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Php Configuration File config.php


alex1985

I did create this topic mainly because I want to know everything about that configuration file. I will post other replies if I want to know more depending on your experience.

Is this code correct for that file:

<? $host="localhost";$dbname="XXX";$dbuser="XXX";$dbpass="XXX";$connection=mysql_connect($host, $dbuser, $dbpass) or die(mysql_error());mysql_select_db($dbname) or die(mysql_error());?>

Add your suggestions or improve it.

jlhaslip

<?$host="localhost";$dbname="XXX";$dbuser="XXX";$dbpass="XXX";$connection=mysql_connect($host, $dbuser, $dbpass) or die(mysql_error());mysql_select_db($dbname) or die(mysql_error());?>

It looks like it is a "typical" configuration file, but you need to replace the "XXX" with the correct data for your account and MySql information.

Localhost is correct for a Xisto account, the dbname and dbuser will be prefixed with your Xisto account name and an underscore so that it would become jlhaslip_ followed by the actual name of the database.
The password would be specific to your database, too. You need to have the database built using the MySql selection in the cpanel and a user/password also needs to be previously created and allowed the privileges for the database.

alex1985

If there is a more stuff to write that configuration file based on security issue?


jlhaslip

Not really, that I am aware of.Be sure to safe that file with a PHP file extension, though, in case someone links to it. When you use a php file extension, the contents can not be read in a Browser since there are not echo commands. You also might want to save it using the "common" inc.php file extension so you know that it is a file to be "included" and that it is a php file.file name would become: "mysql.inc.php"then include ("mysql.inc.php"); is what you would need in the php file which calls the include. Another security issue would be to store the "mysql.inc.php" file outside of the public_html folder so that it is not available via the web, only by the php parser. Then you would access it using include ("../mysql.inc.php"); (assuming the calling file is in the public_html folder.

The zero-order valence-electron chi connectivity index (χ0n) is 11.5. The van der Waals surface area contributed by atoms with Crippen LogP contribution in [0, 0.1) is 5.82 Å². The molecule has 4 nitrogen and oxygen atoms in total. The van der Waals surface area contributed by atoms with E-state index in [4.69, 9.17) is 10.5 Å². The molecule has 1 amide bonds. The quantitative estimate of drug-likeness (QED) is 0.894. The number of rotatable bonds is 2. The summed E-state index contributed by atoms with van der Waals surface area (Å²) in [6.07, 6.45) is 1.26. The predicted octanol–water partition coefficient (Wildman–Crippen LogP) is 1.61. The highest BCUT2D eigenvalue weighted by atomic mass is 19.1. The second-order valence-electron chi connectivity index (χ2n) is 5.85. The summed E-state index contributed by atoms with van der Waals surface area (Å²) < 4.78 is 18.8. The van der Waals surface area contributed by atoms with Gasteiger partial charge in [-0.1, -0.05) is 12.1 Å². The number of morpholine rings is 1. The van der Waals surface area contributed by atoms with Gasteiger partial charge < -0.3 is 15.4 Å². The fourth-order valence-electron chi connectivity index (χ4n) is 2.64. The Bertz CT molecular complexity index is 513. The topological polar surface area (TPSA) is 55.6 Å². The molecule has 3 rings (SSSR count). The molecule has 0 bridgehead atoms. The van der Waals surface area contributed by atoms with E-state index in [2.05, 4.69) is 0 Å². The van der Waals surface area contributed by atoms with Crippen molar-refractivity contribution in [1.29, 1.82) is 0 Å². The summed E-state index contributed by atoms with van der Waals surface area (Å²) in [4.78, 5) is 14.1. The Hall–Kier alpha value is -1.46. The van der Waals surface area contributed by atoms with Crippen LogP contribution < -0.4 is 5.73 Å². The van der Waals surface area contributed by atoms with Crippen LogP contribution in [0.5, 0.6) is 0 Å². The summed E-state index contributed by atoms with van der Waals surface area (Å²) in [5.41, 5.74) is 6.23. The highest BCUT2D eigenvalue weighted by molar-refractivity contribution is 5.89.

alex1985

SO, you mean it's better to use like db.inc.php instead of confg.php?


jlhaslip

correct.


galexcd

I wouldn't suggest putting this file in the public_html folder. Put it up one directory in your root folder. This should keep your password hidden if the php parser were to ever break.


mafiastreetz

<?php$_CONFIG = array('hostname' => 'localhost','username' => 'xxxxx','password' => 'xxxxx','database' => 'xxxxx','persistent' => 0,'driver' => 'mysql',);?>

Wouldnt that be alrite for the config php aswell as thats what i use??


galexcd

'username' => 'xxxxx',
'password' => 'xxxxx',
'database' => 'xxxxx',
'persistent' => 0,
'driver' => 'mysql',
);
?> linenums:0'><?php$_CONFIG = array('hostname' => 'localhost','username' => 'xxxxx','password' => 'xxxxx','database' => 'xxxxx','persistent' => 0,'driver' => 'mysql',);?>
Wouldnt that be alrite for the config php aswell as thats what i use??

well if you did that then you would have to connect to sql in every single file, just taking up your time every time you want to add a new file.

alex1985

Can you explain those two entries: 'persistent' => 0, 'driver' => 'mysql'. Why do I need them?